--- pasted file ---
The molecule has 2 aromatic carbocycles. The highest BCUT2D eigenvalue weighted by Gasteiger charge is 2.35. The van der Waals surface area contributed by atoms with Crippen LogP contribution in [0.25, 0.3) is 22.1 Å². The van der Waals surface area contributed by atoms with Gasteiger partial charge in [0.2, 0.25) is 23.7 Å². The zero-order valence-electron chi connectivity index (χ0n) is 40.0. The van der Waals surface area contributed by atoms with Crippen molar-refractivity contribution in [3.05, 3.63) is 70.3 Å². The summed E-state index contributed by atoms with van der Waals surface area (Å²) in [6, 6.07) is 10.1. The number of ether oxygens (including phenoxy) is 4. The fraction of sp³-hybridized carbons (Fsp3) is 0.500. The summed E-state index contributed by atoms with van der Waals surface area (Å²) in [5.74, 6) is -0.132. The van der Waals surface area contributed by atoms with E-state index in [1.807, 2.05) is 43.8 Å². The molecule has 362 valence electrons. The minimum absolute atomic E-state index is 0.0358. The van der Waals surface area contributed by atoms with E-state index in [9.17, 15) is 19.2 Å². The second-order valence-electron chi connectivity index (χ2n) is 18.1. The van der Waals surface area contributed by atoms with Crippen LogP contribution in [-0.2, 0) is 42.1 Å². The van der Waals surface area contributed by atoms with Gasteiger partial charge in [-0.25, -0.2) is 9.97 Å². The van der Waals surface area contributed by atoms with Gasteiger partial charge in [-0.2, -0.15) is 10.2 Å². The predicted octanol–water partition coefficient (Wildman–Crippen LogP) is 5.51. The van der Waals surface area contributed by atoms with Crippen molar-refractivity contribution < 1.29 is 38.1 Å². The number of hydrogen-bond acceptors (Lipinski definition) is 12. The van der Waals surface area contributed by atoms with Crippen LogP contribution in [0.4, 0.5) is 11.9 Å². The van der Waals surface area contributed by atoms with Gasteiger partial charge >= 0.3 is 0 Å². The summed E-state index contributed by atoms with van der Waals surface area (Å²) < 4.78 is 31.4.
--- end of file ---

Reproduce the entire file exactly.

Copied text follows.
The molecule has 2 aromatic carbocycles. The highest BCUT2D eigenvalue weighted by Gasteiger charge is 2.35. The van der Waals surface area contributed by atoms with Crippen LogP contribution in [0.25, 0.3) is 22.1 Å². The van der Waals surface area contributed by atoms with Gasteiger partial charge in [0.2, 0.25) is 23.7 Å². The zero-order valence-electron chi connectivity index (χ0n) is 40.0. The van der Waals surface area contributed by atoms with Crippen molar-refractivity contribution in [3.05, 3.63) is 70.3 Å². The summed E-state index contributed by atoms with van der Waals surface area (Å²) in [6, 6.07) is 10.1. The number of ether oxygens (including phenoxy) is 4. The fraction of sp³-hybridized carbons (Fsp3) is 0.500. The summed E-state index contributed by atoms with van der Waals surface area (Å²) in [5.74, 6) is -0.132. The van der Waals surface area contributed by atoms with E-state index in [1.807, 2.05) is 43.8 Å². The molecule has 362 valence electrons. The minimum absolute atomic E-state index is 0.0358. The van der Waals surface area contributed by atoms with E-state index in [9.17, 15) is 19.2 Å². The second-order valence-electron chi connectivity index (χ2n) is 18.1. The van der Waals surface area contributed by atoms with Crippen LogP contribution in [-0.2, 0) is 42.1 Å². The van der Waals surface area contributed by atoms with Gasteiger partial charge in [-0.25, -0.2) is 9.97 Å². The van der Waals surface area contributed by atoms with Gasteiger partial charge in [-0.2, -0.15) is 10.2 Å². The predicted octanol–water partition coefficient (Wildman–Crippen LogP) is 5.51. The van der Waals surface area contributed by atoms with Crippen molar-refractivity contribution < 1.29 is 38.1 Å². The number of hydrogen-bond acceptors (Lipinski definition) is 12. The van der Waals surface area contributed by atoms with Crippen LogP contribution in [0.4, 0.5) is 11.9 Å². The van der Waals surface area contributed by atoms with Gasteiger partial charge >= 0.3 is 0 Å². The summed E-state index contributed by atoms with van der Waals surface area (Å²) < 4.78 is 31.4.